Why this film? What are your hopes for it?
Tim: I chose to make this film for two main reasons: firstly, I think it’s both entertaining and meaningful, a character driven horror meets morality tale; secondly, I plan to use it as a platform for a feature film based on a similar idea, a-deal-with-the-devil character driven story that can be realized on a tight budget and still manage to have a wide commercial appeal.
I hope this film works both as a self-contained piece, playing around the world in various festivals, and as a working concept for my next film, a feature length story of Francis putting his soul in peril when he comes across another haunted and very cunning painting.
Milo began acting in Whangarei at age 11, appearing in several ‘Northland Youth Theatre’ plays up to age 17, when he travelled to London as a member of the ‘New Zealand Young Shakespeare Company’. From there he assumed he would breeze into drama school… He didn’t. Instead he worked as a pizza deliverer for a year. He was eventually cast as the ‘Green Power Ranger’ in the 17th season of the franchise, then ‘360’ at the NZ international arts festival in 2010. Milo then went to Los Angeles in 2011 to act in a noir thriller ‘Blood Punch’, and stayed in the US for two years. Since then he’s: re-visited ‘360’ at the Civic, acted in a NZ WWI drama series ‘When We Go to War’, and shot a NZ horror/comedy feature called ‘Deathgasm’. ‘Restoration’ was a passion project for Milo and he was keen to be involved in the production from the moment he read the awesome script.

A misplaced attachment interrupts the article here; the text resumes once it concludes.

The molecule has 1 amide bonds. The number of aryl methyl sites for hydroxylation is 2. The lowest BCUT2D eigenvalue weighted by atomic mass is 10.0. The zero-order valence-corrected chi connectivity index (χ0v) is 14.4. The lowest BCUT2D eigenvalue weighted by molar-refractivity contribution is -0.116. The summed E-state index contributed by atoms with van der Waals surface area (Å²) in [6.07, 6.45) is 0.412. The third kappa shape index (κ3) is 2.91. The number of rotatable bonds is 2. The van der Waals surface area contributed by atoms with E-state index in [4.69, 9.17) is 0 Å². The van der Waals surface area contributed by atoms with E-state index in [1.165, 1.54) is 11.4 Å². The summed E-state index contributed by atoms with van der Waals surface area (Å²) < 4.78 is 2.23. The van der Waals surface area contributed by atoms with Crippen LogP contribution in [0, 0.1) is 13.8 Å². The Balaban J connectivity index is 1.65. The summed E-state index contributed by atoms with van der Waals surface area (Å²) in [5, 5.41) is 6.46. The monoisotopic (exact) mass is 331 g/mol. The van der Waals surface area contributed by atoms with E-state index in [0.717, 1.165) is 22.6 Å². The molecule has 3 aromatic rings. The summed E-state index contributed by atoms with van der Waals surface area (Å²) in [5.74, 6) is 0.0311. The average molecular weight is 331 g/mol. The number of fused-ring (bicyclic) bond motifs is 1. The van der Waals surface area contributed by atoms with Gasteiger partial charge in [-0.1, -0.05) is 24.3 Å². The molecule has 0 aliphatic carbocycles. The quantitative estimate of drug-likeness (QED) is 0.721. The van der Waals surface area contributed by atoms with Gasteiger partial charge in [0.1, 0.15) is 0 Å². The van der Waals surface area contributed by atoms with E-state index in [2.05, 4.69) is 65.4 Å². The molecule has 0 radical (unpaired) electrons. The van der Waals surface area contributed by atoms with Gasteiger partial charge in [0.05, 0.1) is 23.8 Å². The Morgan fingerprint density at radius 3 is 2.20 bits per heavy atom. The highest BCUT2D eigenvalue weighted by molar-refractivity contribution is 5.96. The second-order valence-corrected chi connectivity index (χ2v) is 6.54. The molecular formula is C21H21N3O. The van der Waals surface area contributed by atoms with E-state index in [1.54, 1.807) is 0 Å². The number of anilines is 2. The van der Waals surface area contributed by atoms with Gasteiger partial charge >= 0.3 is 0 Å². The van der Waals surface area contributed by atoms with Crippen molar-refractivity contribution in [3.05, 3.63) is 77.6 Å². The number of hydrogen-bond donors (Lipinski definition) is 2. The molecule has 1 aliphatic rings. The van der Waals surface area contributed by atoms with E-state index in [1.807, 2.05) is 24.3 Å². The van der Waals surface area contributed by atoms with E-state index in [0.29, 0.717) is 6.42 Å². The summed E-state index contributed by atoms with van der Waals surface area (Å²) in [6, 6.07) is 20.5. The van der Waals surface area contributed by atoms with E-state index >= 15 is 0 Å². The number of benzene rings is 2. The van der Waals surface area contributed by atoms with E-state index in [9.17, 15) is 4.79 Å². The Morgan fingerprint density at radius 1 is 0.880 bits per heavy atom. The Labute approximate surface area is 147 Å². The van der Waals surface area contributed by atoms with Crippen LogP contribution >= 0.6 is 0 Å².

Tim Tsiklauri – Director
Tim hails from the Republic of Georgia. After spending his youth pursuing finance and immigrating to New Zealand, Tim realised he couldn’t put away his crazy dream of making movies. He went back to studies, graduated with Directing and Scriptwriting Majors and began making short films. Several years later he made his feature debut “Crackheads”. Despite its humble beginnings and shoe-string budget, the film went on to win numerous awards in New Zealand and the USA. Tim’s lifetime ambition is to make entertaining character driven films that also leave you with something to think about afterwards.